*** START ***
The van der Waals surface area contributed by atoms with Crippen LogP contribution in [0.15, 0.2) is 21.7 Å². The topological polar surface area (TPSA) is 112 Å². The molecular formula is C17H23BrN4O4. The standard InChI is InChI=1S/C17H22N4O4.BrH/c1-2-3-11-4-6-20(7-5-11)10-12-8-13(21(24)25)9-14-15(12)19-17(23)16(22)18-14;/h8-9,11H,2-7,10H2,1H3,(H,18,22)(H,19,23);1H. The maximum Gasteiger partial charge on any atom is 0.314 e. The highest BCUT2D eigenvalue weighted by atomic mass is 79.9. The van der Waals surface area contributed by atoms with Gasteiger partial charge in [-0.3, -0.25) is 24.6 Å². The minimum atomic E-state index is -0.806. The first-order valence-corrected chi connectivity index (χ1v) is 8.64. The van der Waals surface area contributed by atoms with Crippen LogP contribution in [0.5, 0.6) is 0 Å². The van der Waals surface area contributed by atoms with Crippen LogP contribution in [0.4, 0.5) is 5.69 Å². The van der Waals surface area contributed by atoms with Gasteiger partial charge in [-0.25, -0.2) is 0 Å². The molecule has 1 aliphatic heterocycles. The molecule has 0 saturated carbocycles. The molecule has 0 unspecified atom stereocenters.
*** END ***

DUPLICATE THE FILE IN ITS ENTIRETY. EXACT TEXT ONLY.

The van der Waals surface area contributed by atoms with Crippen LogP contribution in [0.15, 0.2) is 21.7 Å². The topological polar surface area (TPSA) is 112 Å². The molecular formula is C17H23BrN4O4. The standard InChI is InChI=1S/C17H22N4O4.BrH/c1-2-3-11-4-6-20(7-5-11)10-12-8-13(21(24)25)9-14-15(12)19-17(23)16(22)18-14;/h8-9,11H,2-7,10H2,1H3,(H,18,22)(H,19,23);1H. The maximum Gasteiger partial charge on any atom is 0.314 e. The highest BCUT2D eigenvalue weighted by atomic mass is 79.9. The van der Waals surface area contributed by atoms with Gasteiger partial charge in [-0.3, -0.25) is 24.6 Å². The minimum atomic E-state index is -0.806. The first-order valence-corrected chi connectivity index (χ1v) is 8.64. The van der Waals surface area contributed by atoms with Crippen LogP contribution in [0.5, 0.6) is 0 Å². The van der Waals surface area contributed by atoms with Crippen LogP contribution in [0.4, 0.5) is 5.69 Å². The van der Waals surface area contributed by atoms with Gasteiger partial charge in [-0.25, -0.2) is 0 Å². The molecule has 1 aliphatic heterocycles. The molecule has 0 saturated carbocycles. The molecule has 0 unspecified atom stereocenters.